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View Full Version : NFT: How Technology failed in the Iraqi War


KC Jones
10-23-2004, 06:44 AM
Found this interesting article disucssing the use of technology in our military and how it sometimes failed to deliver enough information to troops on the ground. BTW, it's still amazing to read how 1 American Battalion held off 3 Iraqi brigades. We really do kick ass - even when the tech stuff doesn't work like it should.

http://www.technologyreview.com/articles/04/11/talbot1104.asp

It's a big article so you'll have to click the link to read the rest.

How Technology Failed in Iraq
The Iraq War was supposed to be a preview of the new U.S. military: a light, swift force that relies as much on sensors and communications networks as on heavy armor and huge numbers. But once the shooting started, technology fell far short of expectations.

The largest counterattack of the Iraq War unfolded in the early-morning hours of April 3, 2003, near a key Euphrates River bridge about 30 kilometers southwest of Baghdad, code-named Objective Peach. The battle was a fairly conventional fight between tanks and other armored vehicles—almost a throwback to an earlier era of war fighting, especially when viewed against the bloody chaos of the subsequent insurgency. Its scale made it the single biggest test to date of the Pentagon’s initial attempts to transform the military into a smaller, smarter, sensor-dependent, networked force.

In theory, the size of the Iraqi attack should have been clear well in advance. U.S. troops were supported by unprecedented technology deployment. During the war, hundreds of aircraft- and satellite-mounted motion sensors, heat detectors, and image and communications eavesdroppers hovered above Iraq. The four armed services coordinated their actions as never before. U.S. commanders in Qatar and Kuwait enjoyed 42 times the bandwidth available to their counterparts in the first Gulf War. High-bandwidth links were set up for intelligence units in the field. A new vehicle-tracking system marked the location of key U.S. fighting units and even allowed text e-mails to reach front-line tanks. This digital firepower convinced many in the Pentagon that the war could be fought with a far smaller force than the one it expected to encounter.

Yet at Objective Peach, Lt. Col. Ernest “Rock” Marcone, a battalion commander with the 69th Armor of the Third Infantry Division, was almost devoid of information about Iraqi strength or position. “I would argue that I was the intelligence-gathering device for my higher headquarters,” Marcone says. His unit was at the very tip of the U.S. Army’s final lunge north toward Baghdad; the marines advanced on a parallel front. Objective Peach offered a direct approach to the Saddam International Airport (since rechristened Baghdad International Airport). “Next to the fall of Baghdad,” says Marcone, “that bridge was the most important piece of terrain in the theater, and no one can tell me what’s defending it. Not how many troops, what units, what tanks, anything. There is zero information getting to me. Someone may have known above me, but the information didn’t get to me on the ground.” Marcone’s men were ambushed repeatedly on the approach to the bridge. But the scale of the intelligence deficit was clear after Marcone took the bridge on April 2.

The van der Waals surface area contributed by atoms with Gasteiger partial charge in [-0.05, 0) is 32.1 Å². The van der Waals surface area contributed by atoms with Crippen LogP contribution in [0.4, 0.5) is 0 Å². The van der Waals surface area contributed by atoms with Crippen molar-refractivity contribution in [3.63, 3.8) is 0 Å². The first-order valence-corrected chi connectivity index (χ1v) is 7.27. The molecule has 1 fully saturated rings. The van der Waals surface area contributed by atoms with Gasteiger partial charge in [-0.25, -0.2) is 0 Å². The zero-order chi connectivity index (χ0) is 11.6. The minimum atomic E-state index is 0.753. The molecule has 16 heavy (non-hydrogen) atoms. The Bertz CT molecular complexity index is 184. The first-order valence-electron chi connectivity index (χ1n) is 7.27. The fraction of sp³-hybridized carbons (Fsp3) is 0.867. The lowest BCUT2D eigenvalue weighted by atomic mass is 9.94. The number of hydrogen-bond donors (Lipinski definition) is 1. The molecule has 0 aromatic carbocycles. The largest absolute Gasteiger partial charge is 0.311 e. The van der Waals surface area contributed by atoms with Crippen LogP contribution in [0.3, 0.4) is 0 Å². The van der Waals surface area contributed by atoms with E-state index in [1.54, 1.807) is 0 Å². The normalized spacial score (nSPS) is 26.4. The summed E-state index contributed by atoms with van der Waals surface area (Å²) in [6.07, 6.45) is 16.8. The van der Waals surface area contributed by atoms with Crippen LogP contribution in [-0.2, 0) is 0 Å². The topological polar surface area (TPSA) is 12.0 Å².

KC Jones
10-23-2004, 10:05 AM
Had no idea even mentioning Iraq on the main forum was political.

weird - this is just about how we're using technology and how it sometimes isn't working.

Oh well :shrug:

WilliamTheIrish
10-23-2004, 10:22 AM
1,000 troops hels off between 5 and 10k Iraqi troops?

That's unheard of.

WilliamTheIrish
10-23-2004, 10:29 AM
I think the thing to remember is these integrated systems of war are pretty much in their infancy. They'll get much much better as result of these think tanks pulling together this info.

Still, after reading the entire article there is no substitute for training and equipping soldiers so they improvise.

Great article btw.

MadProphetMargin
10-23-2004, 05:22 PM
1,000 troops hels off between 5 and 10k Iraqi troops?

That's unheard of.


No, there is plenty of precedent for this.

MadProphetMargin
10-23-2004, 05:23 PM
I think the thing to remember is these integrated systems of war are pretty much in their infancy. They'll get much much better as result of these think tanks pulling together this info.

Still, after reading the entire article there is no substitute for training and equipping soldiers so they improvise.

Great article btw.


Of course, all the equipment in the world won't do you much good without proper intel, or if it is used incorrectly (as the apaches were in the opening days of the war).

This is what happens when you let the SecDef play general.